Skip navigation
Railway maintenance can be a real grind

Railway maintenance can be a real grind

Railroads are the most economical means of moving heavy payloads long distances overland. Railroads require regular maintenance — and not for just locomotives and rolling stock. The track itself can wear down, warp, shift out of alignment, and suffer all kinds of surface defects, such as corrugations, shelling, galling, and pitting. This is especially true on curves, where track is punished by side forces as locomotives and rolling stock transmit incredibly high stresses to the rails.

The solution to this harsh treatment of the track comes in the form of a specialized, diesel-powered maintenance-of-way locomotive — in effect, a specialized grinding train. This locomotive relies on a series of hydrostatic drives for propulsion and speed control. One such manufacturer of these locomotives is Loram Maintenance of Way, Inc., Hamel, Minn.

Rail grinding renews a rail's surface condition. In fact, Loram officials consider rail grinding to be the single most effective maintenance practice to control the effects of rolling contact fatigue, restore profile, and maximize value from the rail asset. A benefit of Loram's rail grinders, in particular, is efficient metal removal, which minimizes the required number of grinding passes per mile.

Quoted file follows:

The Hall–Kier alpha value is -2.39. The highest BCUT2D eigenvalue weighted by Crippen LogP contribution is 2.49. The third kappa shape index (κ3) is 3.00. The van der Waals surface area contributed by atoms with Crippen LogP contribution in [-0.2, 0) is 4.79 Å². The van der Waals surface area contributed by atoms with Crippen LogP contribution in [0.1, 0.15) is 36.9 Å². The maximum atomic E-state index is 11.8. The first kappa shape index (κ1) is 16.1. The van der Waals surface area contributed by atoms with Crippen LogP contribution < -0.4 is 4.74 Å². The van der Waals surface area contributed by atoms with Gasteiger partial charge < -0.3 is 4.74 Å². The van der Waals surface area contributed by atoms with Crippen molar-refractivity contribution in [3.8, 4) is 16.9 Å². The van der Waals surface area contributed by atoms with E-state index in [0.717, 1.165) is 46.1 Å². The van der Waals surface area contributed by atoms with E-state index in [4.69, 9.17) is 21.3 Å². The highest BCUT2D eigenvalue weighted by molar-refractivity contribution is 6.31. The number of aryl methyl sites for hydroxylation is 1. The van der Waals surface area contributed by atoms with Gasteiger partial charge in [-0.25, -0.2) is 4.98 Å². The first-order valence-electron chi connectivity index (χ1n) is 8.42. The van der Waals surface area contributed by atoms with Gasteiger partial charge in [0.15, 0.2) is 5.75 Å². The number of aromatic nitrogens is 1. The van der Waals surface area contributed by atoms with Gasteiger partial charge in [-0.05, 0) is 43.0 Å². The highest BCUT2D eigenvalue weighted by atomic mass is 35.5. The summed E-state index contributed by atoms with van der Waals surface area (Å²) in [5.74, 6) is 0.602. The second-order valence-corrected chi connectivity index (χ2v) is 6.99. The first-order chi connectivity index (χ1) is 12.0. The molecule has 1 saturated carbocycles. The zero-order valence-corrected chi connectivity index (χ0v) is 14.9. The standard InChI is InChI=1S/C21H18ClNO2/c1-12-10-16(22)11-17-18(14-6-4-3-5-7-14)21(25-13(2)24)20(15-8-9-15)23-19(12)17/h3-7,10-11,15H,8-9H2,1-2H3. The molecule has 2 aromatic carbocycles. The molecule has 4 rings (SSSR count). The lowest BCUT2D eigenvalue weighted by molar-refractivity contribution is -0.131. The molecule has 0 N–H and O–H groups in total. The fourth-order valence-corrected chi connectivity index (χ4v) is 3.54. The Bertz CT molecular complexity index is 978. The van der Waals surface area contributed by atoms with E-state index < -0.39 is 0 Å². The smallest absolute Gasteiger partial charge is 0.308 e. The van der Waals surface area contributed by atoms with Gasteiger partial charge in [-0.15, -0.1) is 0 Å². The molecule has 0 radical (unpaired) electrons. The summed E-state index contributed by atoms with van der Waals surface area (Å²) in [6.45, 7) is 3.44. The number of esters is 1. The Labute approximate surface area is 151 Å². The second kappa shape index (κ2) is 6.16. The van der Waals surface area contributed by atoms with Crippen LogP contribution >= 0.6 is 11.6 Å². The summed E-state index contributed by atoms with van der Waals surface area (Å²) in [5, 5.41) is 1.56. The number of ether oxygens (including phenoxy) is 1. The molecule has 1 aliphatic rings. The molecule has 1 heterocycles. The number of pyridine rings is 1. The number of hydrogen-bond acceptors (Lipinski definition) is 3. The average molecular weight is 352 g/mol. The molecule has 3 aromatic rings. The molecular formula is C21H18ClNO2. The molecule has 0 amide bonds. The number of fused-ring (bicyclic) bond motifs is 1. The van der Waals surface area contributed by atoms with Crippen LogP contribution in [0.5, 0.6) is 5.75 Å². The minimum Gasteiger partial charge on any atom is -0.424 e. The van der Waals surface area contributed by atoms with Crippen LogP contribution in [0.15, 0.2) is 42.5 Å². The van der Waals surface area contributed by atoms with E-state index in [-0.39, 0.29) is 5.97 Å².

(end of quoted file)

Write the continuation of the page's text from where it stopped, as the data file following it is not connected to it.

Fewer passes per finished mile

John Simmons, of Oil Air Products, Hamel, Minn., expalined that each locomotive has two grind cars. "Usually there's an auxiliary car attached, too. Three cars would be the usual number — one for the crew and the other two for grinding." A closed-circuit hydrostatic drive system for each grind car uses three of Denison's P14P Gold Cup axial-piston pumps and eight M7V axial-piston motors. Each pump has a displacement of 14 in.3/revolution and is rated 6000 psi; each motor is sized at 7.25 in.3/revolution. Simmons continued, "The overall system is controlled by a sophisticated programmable logic control to coordinate operation between the rail grinder cars and the drive system."

Jim Walker, application engineer at Denison, added, "The pumps are controlled by a single customized Denison Venus controller specifically set up for this application. The motors are each controlled by a Denison Jupiter driver card. When grinding, speed is regulated by a closed-loop speed control through the Venus control. A communication link between the drive cars promotes equal load sharing. This ensures consistent speed and that each drive car shares the load." The control accomplishes this through a programmed-in algorithm to maintain the proper speed relationship between pumps and motors throughout the speed range. Simmons offered, "In the grind mode, maximum speed is 15 km/hr — just under 10 mph. When not grinding, the travel mode is set, and the speed can go to 100 km/hr — just over 60 mph. Speed is controlled in open loop, but load sharing remains in effect."

Denison Hydraulics is now Parker Hannifin's Hydraulic Pump Div., Marysville, OH. Contact them at (937) 644-3915, or click here.

Click on image to watch a vehicle of a Loram track ginder in action.